Lap swimming at Ridgeland Pool in Oak Park

Publish Date: July 10, 2012

Cap on, goggles raccooning my eyes, I stand shivering in the shallows, and then hop in place, hop a little deeper, but still refuse the jolt of full submersion. Past the backstroke flags I start to swim, head bobbing above the scrim. No matter how often I come here to Ridgeland Pool, my body resists, never trusting, never believing that this is what it wants, what it needs. It fights the water, splashes through the first length, arms spinning and legs kicking up a rooster tail, until at the black T, I jackknife into a flip-turn, letting the water swallow me whole.

By 200 meters I am relaxed, rolling on the long axis with each stroke of freestyle, finding length and height on the recovery, focusing on my grab, feel and follow-through under the surface. The water appreciates my surrender; it surrounds and embraces me. Welcome, swimmer. Carry on.

My eyes follow the thick line that courses the bottom. The angled morning sun paints patterns in the pool. Beneath and beside and above me, water blooms geometrically; hexagonal flowers expand and contract, merge and collapse. I breathe in and pass into them, breathe out and pass through them. Shapes here and gone, there and gone, disappearing beneath me, re-appearing just ahead. My mind settles into long-distance thinking.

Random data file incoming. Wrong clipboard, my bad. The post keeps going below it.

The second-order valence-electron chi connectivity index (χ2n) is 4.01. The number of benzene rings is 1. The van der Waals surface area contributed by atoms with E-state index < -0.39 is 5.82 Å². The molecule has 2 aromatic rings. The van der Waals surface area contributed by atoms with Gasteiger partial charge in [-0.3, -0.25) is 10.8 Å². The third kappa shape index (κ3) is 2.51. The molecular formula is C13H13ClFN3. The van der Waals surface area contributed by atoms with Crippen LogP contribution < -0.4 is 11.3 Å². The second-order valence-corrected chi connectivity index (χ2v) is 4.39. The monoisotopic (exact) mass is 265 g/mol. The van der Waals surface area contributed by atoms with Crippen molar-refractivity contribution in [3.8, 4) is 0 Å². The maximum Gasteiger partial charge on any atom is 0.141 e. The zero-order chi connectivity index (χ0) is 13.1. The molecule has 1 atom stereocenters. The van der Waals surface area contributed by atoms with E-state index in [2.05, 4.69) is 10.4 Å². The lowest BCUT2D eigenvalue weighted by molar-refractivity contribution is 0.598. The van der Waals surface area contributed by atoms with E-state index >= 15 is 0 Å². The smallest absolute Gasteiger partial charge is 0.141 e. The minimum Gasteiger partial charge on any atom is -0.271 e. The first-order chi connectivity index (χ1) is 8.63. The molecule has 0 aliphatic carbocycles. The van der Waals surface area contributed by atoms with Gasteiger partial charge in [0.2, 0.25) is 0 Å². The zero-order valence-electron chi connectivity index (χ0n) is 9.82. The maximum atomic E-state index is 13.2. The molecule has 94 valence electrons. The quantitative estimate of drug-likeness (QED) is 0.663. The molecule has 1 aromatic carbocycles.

I swim this way for an hour, up and back, following the line, flipping at the T. Meditation? Not really. Training? No. What then? Thoughts come and go. I don't try to stop them or move them along. My mind is not racing. My mind is not spinning, as it does some nights when I am lying flat and still on my bed. Here in the pool, my mind welcomes and holds new ideas. Sometimes, they are no more than a flash; sometimes, they dance on the periphery as I front-crawl through a mile.

Sometimes, not judged by my brain, but nurtured and strengthened by movement, they evolve into something unexpected: The start of a story, the narrative structure I could not find, an ending I've long awaited. Not meditation. Not training. Flow: At my writing desk or in the swimming pool, it's when my mind and body support each other, light shimmering through the water and water holding the light.

facebook icontwitter icongoodreads icon